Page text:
I used to find coffee cakes confusing. Well at least I did when I first moved to Canada. To me a “coffee cake” was exactly that- a cake with coffee IN it. Possibly a symptom of a childhood growing up heavily influenced by Mary Berry, Delia Smith and Darina Allen, a coffee cake came in one format alone – Coffee and Walnut cake. Reminiscent of weekend baking with my mother and lazy Sunday afternoon teas, it smacked of luxury and thrillingly contained that most adult of ingredients – Coffee! Or more precise that stalwart ’80s cupboard staple “Champ Coffee essence”. Thick, syrupy it was bottled black magic to a kid with a blossoming interest in baking.

Fast-forward 30 or so years and imagine my confusion reading recipes for coffee cake and wondering where the heck that smoldering caffeine hit was? Yes, yes I know- hindsight now makes me see how short-sighted and literal I was. Lateral thinking was called for. A simple mistake in my defense I’ll plead. Almost as simple as the recipe for this cake here. Soured cream gives a moist crumb hiding a streak (and topping!) of oaty, cinnamon goodness and finished with a drizzle of smokey maple sweetness. This really perfect accompaniment to your caffeine rush no matter what the tine of day. 

 

Ingredients

  • 1 1/2 sticks salted butter, softened
  • 1 1/2 cups granulated sugar
  • 3 large eggs
  • 1 1/2 teaspoons vanilla extract
  • 1 1/4 cup soured cream
  • 2 1/2 cups All Purpose flour
  • 1/2 teaspoon baking soda
  • 2 teaspoons baking powder
  • 1/2 teaspoon kosher salt
  • 1 tablespoon ground cinnamon

Streusel topping

  • 1/2 cup All Purpose flour
  • 1/4 cup dark brown sugar
  • 1/2 teaspoon kosher salt
  • 2 teaspoons ground cinnamon
  • 3 tablespoons cold butter, cut into small chunks
  • 3/4 cup walnuts, lightly toasted
  • 3/4 cup rolled oats

Drizzle

  • 1/2 cup icing sugar
  • 2 tablespoons smoked maple syrup (if you can’t get smoked maple syrup, traditional maple syrup will do just fine)

Method

  1. Preheat your oven to 350° F. Grease and flour a 10” tube (angel food) pan
  2. In the bowl of a stand mixer (with paddle attachment) cream the butter and sugar together until light and fluffy. This may take up to 10mins.
  3. While the butter and sugar cream together, make the streusel. In a bowl combine the brown sugar, flour, cinnamon, salt and butter pieces. Rub the mixture together with your fingertips until a pea-sized sand texture is achieved and a crumble is formed. Mix in the toasted walnuts and set aside until needed later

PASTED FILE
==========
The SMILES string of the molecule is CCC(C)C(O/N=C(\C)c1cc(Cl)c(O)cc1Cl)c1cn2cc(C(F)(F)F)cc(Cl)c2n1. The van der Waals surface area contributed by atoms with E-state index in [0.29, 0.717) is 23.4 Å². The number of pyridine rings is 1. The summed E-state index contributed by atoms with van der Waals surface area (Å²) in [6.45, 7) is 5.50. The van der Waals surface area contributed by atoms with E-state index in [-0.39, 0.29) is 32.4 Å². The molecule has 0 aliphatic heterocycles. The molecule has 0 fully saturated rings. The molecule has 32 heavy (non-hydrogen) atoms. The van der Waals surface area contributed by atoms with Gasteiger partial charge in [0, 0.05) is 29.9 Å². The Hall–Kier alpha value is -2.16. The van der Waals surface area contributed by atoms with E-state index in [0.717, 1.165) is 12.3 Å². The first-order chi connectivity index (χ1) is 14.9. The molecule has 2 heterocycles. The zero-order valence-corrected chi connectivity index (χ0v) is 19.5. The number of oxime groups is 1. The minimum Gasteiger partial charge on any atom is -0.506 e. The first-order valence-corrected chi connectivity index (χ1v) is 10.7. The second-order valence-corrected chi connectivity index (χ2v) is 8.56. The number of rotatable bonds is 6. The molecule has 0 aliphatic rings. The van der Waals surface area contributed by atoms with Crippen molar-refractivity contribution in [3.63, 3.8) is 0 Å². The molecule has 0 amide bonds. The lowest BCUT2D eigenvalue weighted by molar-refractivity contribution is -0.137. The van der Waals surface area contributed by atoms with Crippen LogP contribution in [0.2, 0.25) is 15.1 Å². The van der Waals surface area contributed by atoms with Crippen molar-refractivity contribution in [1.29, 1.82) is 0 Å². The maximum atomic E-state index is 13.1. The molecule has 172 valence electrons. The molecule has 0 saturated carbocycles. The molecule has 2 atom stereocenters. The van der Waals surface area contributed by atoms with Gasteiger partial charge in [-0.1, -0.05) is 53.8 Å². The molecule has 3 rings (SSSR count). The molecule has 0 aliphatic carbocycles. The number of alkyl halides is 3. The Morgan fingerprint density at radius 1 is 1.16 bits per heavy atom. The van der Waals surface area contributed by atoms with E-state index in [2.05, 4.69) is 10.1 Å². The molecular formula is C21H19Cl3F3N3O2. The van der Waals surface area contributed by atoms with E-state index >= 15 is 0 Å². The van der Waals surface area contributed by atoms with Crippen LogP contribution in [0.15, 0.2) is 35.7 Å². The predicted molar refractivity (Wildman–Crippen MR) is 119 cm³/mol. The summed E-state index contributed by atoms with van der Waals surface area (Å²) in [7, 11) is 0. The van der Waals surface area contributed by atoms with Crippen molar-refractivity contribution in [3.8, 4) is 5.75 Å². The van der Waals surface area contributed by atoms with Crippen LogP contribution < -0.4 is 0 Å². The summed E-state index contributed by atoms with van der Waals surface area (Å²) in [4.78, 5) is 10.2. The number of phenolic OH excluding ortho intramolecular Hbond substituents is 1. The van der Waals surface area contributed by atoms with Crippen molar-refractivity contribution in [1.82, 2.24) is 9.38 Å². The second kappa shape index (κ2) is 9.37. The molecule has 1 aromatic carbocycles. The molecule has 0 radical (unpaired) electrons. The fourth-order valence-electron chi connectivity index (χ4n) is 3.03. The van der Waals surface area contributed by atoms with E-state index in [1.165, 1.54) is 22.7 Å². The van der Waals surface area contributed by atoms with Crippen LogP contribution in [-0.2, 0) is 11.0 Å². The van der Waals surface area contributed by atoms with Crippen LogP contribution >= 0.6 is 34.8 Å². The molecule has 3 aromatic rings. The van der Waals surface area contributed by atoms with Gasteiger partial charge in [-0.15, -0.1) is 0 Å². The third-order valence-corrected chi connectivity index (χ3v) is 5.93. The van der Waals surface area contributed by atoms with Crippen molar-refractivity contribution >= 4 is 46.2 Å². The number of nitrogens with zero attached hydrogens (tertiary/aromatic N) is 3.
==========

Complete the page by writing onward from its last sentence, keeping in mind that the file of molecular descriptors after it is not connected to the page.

4. To the creamed butter/sugar add the eggs one at a time, ensuring each is fully incorporated before moving onto the next
  5. When all the eggs have been mixed in, add the vanilla and soured cream and mix until just incorprated
  6. In a separate bowl combine the flour, baking powder, baking soda, salt and cinnamon. Whisk well the break down any lumps
  7. On low speed add the flour mixture to your wet mixture gradually, I usually do it 1/4 cup at a time, waiting for each to be fully incorporated before adding the next
  8. Continue adding the flour until it is all used and just combined into the mixture. Lightly fold using a spatula to make sure the batter is completely mixed
  9. Spoon half the batter into the prepared pan and spread/level with a knife spatula. Sprinkle on 1 cup of the streusel mixture evenly.
  10. Spoon the remainder of the batter on top and spread evenly. Finish with a final layer of the remaining streusel mixture on top
  11. Bake in preheated even for 50- 60mins, until a cake tester comes out clean
  12. Let cool on a wire rack for 30mins. After this carefully remove the cake from the baking tin, streusel-side up, and set aside to cool further
  13. While the cake cools, in a jug combine the icing sugar and maple syrup. Stir until a smooth pourable is achieved. If the mixture is still a bit stiff add a few drops of milk to make it runny. Drizzle the glaze over to top of the cake to your desired amount  and leave to fully cool before slicing and serving
  14.  This coffee cake will keep at it’s best in a sealed container at room temperature for up to 5 days. Avoid storing the cake in the refrigerator as this will dry it out.